Diffusion Processes

Basic idea:

In its simplest form, diffusion is the transport of a material or chemical by molecular motion. If molecules of a chemical are present in an apparently motionless fluid, they will exhibit microscopic erratic motions due to being randomly struck by other molecules in the fluid. Individual particles or molecules will follow paths sometimes known as "random walks."

In such processes, a chemical initially concentrated in one area will disperse. That is, there will be a net transport of that chemical from regions of high concentration to regions of low concentration.

An analogous form of diffusion is called conduction. In this case, heat is the "chemical" that is transported by molecular motion. As in chemical diffusion, heat migrates from regions of high heat to regions of low heat. The mathematics describing both conduction and diffusion are the same.

What this lab is about:

In this laboratory, students will explore two-dimensional diffusion phenomena by configuring and running a program called Diffusion Simulator (DS). Given an initial concentration of a chemical (heat), DS calculates and displays how a chemical diffuses over time. Results are visual, but quantitative data may be obtained from the display.

DS operates within a rectangular area. For every point in this area, two things must be specified: 1) the diffusivity--which characterizes the rate at which a chemical will diffuse, and 2) the initial concentration of a chemical (heat). Since there are two variables which must be specified over the field, it is best to imagine that there are actually two fields, a "diffusivity field" and a "concentration field". To prepare a problem for simulation, students must configure both of these rectangular fields before a problem can be run.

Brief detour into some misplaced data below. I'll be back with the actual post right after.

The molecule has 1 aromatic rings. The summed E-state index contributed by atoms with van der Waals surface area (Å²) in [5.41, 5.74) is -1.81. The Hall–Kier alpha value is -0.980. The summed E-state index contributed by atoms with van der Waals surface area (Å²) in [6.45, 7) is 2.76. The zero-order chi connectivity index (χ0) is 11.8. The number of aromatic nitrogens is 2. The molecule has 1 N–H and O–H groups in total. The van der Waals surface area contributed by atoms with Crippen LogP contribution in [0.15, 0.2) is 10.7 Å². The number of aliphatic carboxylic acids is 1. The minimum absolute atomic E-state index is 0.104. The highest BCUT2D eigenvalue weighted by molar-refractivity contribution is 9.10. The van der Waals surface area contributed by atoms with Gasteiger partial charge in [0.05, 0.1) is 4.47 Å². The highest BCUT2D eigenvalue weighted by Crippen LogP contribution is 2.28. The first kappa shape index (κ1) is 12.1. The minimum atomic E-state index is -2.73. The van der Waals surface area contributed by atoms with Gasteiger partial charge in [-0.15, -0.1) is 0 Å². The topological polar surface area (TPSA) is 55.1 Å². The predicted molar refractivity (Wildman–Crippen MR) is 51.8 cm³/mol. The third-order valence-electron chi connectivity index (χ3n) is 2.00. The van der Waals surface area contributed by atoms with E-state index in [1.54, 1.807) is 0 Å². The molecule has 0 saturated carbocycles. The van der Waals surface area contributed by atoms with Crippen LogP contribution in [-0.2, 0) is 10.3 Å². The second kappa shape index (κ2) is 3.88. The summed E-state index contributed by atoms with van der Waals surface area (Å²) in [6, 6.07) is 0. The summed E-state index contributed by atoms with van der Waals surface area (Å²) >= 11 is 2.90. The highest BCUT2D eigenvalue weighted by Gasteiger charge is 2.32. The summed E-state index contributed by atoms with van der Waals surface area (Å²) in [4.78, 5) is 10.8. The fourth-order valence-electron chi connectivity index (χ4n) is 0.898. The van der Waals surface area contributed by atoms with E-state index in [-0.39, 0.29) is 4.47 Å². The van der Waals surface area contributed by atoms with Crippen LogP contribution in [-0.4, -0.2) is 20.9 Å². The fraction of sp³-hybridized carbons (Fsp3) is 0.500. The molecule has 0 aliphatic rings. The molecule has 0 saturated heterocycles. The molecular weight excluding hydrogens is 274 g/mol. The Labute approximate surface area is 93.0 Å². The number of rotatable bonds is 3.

In DS, each of these fields is configured by creating colored areas that represent different diffusivities or different types of initial chemical concentrations. Colored areas are produced with a primitive "painting" tool consisting of a drawing shape--rectangle or oval--and a color. Both elements--shape and color--must be chosen before the painting tool can be used. These choices exist as buttons within a menu and are specific to each field.

The diffusivity field begins as an area having uniformly high diffusivity (green). Subareas may be created with high (green), low (red), or zero (white) diffusivity. By the careful positioning of rectangles and ovals with different diffusivities, this field can be configured to represent many physical systems. For example, a well-insulated room with a not-well-insulated window can be represented as an inner rectangle of high diffusivity (the room) which is framed by a rectangular region of zero diffusivity (the walls) with a segment of this frame defined as low diffusivity (the window)., i.e.,

Diffusivity field:        

The concentration field begins with zero chemical concentration. It must be configured with initial concentrations, before DS can be run. When DS is started, the initial concentrations will begin to diffuse. At each point, the concentration will change at a rate determined by the corresponding point on the diffusivity field. Again, by adding colored rectangles and ovals to this field, an initial field of chemical (heat) concentration can be created. Three classes of concentration are available: